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Dramatic Week Of Testimony In George Floyd Murder Trial

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he opening week of the trial of former Minneapolis police officer Derek Chauvin, facing murder and manslaughter charges for the death of George Floyd has featured dramatic and emotional testimony.

Among those taking the stand in the heavily-guarded downtown Minneapolis courtroom have been Floyd’s girlfriend, witnesses to his May 25, 2020 arrest and fellow police officers.

Chauvin, who is white, was seen on video kneeling for more than nine minutes on the neck of Floyd, a 46-year-old Black man who was being detained for using a fake $20 bill in a nearby store.

Here are some of the emotional comments made by witnesses during the first week of the trial.

Darnella Frazier

Frazier, an 18-year-old African-American woman, was walking to the convenience store, Cup Foods, with her eight-year-old cousin when she saw Floyd being arrested.

She began recording and it was her smartphone video that went viral and sparked protests against racial injustice and police brutality across the United States and around the world.

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“It wasn’t right. He was suffering. He was in pain,” Frazier told the nine-woman, five-man jury hearing the case. “I knew it was wrong.

“It’s been nights I stayed up apologizing and apologizing to George Floyd for not doing more and not physically interacting and not saving his life,” she said.

Christopher Martin

Martin, a 19-year-old cashier at Cup Foods, sold the pack of cigarettes that Floyd paid for with a fake $20 bill.

Martin said he knew at the time that the banknote was counterfeit. “If I would have just not taken the bill, this could have been avoided,” he said.

Floyd appeared to be “high” while in the store but “he seemed to be having an average Memorial Day, just living his life,” Martin said.

Martin said he felt “disbelief and guilt” after learning Floyd had died.

Courteney Ross

Ross, 45, was Floyd’s girlfriend of nearly three years.

She said they met at a Minneapolis homeless shelter where Floyd worked as a security guard.

She had gone there to visit the father of one of her sons, Ross said, and Floyd saw her looking sad in the lobby and asked if he could “pray” with her.

“It was so sweet,” she said. “I had lost a lot of faith in God.”

Ross acknowledged that both she and Floyd had struggled with opioid addiction.

“We both suffered from chronic pain,” she said. “Mine was in my neck and his was in his back.”

“We got addicted and tried really hard to break that addiction, many times.”

Lieutenant Richard Zimmerman

Zimmerman, the longest-serving officer in the Minnesota Police Department, said Chauvin’s use of force against Floyd was “totally unnecessary” and violated department policies.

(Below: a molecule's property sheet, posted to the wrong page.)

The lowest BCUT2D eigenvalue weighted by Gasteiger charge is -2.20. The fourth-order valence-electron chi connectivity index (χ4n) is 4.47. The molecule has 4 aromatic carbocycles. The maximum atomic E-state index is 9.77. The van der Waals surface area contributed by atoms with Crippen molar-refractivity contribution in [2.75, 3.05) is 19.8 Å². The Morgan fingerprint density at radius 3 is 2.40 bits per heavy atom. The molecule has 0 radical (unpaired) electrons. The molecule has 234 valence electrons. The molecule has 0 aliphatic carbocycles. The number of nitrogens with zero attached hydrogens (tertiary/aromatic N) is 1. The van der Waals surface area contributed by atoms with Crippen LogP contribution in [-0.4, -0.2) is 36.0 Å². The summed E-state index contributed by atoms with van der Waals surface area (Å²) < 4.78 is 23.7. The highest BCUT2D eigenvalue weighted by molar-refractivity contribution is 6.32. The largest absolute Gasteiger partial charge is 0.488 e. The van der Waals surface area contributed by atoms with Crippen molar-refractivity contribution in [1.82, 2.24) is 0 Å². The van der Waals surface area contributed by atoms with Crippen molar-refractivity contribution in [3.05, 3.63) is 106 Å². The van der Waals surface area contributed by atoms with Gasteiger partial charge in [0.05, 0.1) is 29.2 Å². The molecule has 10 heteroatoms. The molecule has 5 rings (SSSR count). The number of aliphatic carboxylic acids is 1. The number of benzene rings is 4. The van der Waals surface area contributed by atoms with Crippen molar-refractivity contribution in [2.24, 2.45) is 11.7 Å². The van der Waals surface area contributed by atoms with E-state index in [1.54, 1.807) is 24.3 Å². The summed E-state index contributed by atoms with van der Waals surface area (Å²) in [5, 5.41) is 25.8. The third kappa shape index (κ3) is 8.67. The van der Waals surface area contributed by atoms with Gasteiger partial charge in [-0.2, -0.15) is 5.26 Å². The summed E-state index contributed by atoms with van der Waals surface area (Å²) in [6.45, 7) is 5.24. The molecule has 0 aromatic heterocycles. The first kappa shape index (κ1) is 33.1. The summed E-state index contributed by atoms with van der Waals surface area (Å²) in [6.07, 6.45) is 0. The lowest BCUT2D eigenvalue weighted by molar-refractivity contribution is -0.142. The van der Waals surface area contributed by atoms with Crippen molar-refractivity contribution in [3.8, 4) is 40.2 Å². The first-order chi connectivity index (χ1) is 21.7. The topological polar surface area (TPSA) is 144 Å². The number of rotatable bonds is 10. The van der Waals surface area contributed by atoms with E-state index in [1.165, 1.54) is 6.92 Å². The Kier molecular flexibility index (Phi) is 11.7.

“Pulling him down to the ground facedown and putting your knee on a neck for that amount of time, it’s just uncalled for,” he said.

Zimmerman said he had reviewed bystander video and police bodycam footage and he “saw no reason why the officers felt they were in danger.”

“Once a person is cuffed, the threat level goes down, all the way,” he said. “They’re cuffed. How can they really hurt you?”

Donald Williams

Williams, 33, was among the crowd of bystanders urging the officers holding Floyd down to get off of him.

“You could see that he was trying to gasp for air, trying to breathe,” Williams said. “You could see his eyes slowly rolling back in his head.”

Williams, a mixed martial arts instructor, said Floyd was being held by Chauvin in a “blood choke” and he saw him lose consciousness.

Williams made an emergency 911 call after Floyd was taken away by ambulance.

“Murderers, bro… they just killed that man in front of the store,” he told the 911 operator.

Derek Smith

Smith, a paramedic, said Chauvin still had his knee on Floyd’s neck when he arrived but he believed Floyd was already dead.

He checked the carotid artery in Floyd’s neck to see if he had a pulse. “I did not feel one,” Smith said. “In lay terms, I thought he was dead.”

Smith said he and his partner attempted to revive Floyd in the ambulance but their efforts were unsuccessful.

“He’s a human being and I was trying to give him a second chance at life,” he said.

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International

Nigeria Detains Israel Filmmakers for second week without charges

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he three Israeli filmmakers arrested by the State Security Service (SSS) will spend the second week in detention without being charged to court by the Nigerian government.

The Israelis were taken in by Nigeria’s secret police over allegations that they supported the activities of Indigenous People of Biafra (IPOB).

Peoples Gazette had reported that a Zionist activist, Rudy Rochman, filmmaker Noam Leibman and French-Israeli Journalist E. David Benaym were arrested on July 9, when they visited Ogidi village, Idemili North Local Government Area of Anambra State to shoot a documentary.

They took off from Ben Gurion Airport, Israel on July 5 and arrived in Nigeria the following day to film the documentary, “We Were Never Lost”, which explores Jewish communities in African countries such as Kenya, Madagascar, Uganda, and Nigeria.

Their arrest came on the heels of the repatriation of IPOB leader, Nnamdi Kanu, who in 2018 publicly declared that he “owed his survival to the state of Israel.”

The crew which was arrested at a synagogue during Friday night services on July 9 and subsequently taken to Abuja are also said to be without legal representation in detention.